by Linda McMillan
There is a border area between our imagination and the way things really are.
Leprosy is complicated. I am sure it started out simply enough, but by the third century, the laws of leprosy were regarded as “the most abstruse and complicated of laws.”* Contracting leprosy could mean becoming an outcast like the people in today’s reading from Luke, but those were only the worst cases. Others suffered from scales and itching and, like Naaman in today’s reading from 1 Kings, were able to mix in polite society and maybe even become famous and work for the king.
You may remember some people with leprosy from the Bible. There’s Miriam, Moses’s sister, who contracted leprosy and only had to live outside the camp for seven days. In 2 Kings, there were four lepers who lived outside Samaria, perhaps near where Jesus healed the ten who had leprosy in today’s reading from Luke. And, who can forget the tragic story of the mighty King Uzziah, struck with leprosy and made an outcast in the prime of his life. In today’s readings, Elisha will heal Naaman, but later on, Elisha’s own servant will contract leprosy too.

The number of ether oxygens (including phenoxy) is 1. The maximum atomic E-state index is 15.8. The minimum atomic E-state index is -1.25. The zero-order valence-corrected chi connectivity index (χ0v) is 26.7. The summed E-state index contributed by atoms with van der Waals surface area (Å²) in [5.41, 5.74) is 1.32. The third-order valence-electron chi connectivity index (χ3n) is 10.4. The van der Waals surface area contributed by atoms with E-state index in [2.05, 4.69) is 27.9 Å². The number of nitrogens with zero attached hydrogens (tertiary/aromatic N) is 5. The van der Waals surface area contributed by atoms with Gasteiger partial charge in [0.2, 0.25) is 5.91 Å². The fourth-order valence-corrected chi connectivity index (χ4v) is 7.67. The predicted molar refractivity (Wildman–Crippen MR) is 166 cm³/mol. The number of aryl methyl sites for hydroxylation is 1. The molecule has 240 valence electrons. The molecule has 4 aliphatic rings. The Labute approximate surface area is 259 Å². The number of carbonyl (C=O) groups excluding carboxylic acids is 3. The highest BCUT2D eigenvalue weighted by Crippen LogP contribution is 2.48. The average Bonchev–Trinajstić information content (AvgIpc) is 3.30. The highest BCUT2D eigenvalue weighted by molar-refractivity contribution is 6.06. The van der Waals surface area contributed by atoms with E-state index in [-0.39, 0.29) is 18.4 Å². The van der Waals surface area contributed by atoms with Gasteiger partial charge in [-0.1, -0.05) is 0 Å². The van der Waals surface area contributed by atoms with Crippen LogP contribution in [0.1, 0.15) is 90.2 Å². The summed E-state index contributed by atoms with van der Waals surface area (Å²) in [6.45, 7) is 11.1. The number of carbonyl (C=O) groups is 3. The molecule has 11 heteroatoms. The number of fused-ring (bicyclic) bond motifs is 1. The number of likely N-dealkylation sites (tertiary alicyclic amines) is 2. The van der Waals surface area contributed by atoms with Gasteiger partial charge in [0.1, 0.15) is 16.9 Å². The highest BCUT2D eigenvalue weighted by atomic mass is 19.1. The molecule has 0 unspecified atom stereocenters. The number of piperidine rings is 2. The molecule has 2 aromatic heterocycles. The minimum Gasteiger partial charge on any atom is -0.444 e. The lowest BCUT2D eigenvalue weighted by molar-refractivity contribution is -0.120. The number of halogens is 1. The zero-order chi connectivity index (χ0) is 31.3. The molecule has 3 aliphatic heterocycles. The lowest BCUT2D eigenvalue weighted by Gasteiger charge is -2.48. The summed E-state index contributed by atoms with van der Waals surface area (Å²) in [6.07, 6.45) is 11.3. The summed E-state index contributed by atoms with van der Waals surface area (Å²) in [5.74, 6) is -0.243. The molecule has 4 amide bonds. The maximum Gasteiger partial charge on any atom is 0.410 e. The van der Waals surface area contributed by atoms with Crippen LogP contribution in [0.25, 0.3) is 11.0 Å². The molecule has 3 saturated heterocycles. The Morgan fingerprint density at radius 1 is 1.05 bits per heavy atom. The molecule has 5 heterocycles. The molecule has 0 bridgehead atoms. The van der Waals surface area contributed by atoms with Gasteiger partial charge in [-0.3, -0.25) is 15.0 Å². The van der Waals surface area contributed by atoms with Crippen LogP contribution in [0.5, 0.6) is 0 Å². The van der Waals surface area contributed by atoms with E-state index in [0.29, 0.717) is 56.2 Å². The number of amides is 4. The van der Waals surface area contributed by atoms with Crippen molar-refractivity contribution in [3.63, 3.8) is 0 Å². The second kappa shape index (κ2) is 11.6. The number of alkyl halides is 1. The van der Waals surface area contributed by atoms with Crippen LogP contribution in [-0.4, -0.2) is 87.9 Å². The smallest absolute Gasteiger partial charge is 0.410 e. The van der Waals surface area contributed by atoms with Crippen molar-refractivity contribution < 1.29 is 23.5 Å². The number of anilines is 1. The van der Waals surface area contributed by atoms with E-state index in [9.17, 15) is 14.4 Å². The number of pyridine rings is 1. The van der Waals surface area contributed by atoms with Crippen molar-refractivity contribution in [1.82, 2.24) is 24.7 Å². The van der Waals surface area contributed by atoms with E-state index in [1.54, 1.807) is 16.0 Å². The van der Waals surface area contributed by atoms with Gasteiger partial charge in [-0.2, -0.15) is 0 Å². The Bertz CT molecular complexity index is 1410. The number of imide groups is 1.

Naaman was a pretty big man around town. He wasn’t king, but he was the king’s right-hand man. He was a great general, and he was probably rich, he might even have been one of those guys who we call “Untouchable.” He was above it all. Of course, when leprosy strikes, he may actually become untouchable. The Bible doesn’t say what kind of leprosy Naaman had. Whatever it was, though, it was not so severe that it kept Naaman from becoming a great general, but it was bad enough that he was willing to travel to Israel and part with a good bit of treasure to have it fixed. Like a lot of problems, it may have started out small. As the disease progressed, Naaman would have become increasing interested in a remedy.
When he heard that there was a prophet in Israel who could heal him, Naaman didn’t hesitate. Right away, he went to his boss — the king — and explained why he’d need some time off work. The king wanted to keep Naaman in good health so he loaded up some gold, some silver, and ten changes of clothes for Naaman to take as an offering and sent him off with an impressive retinue.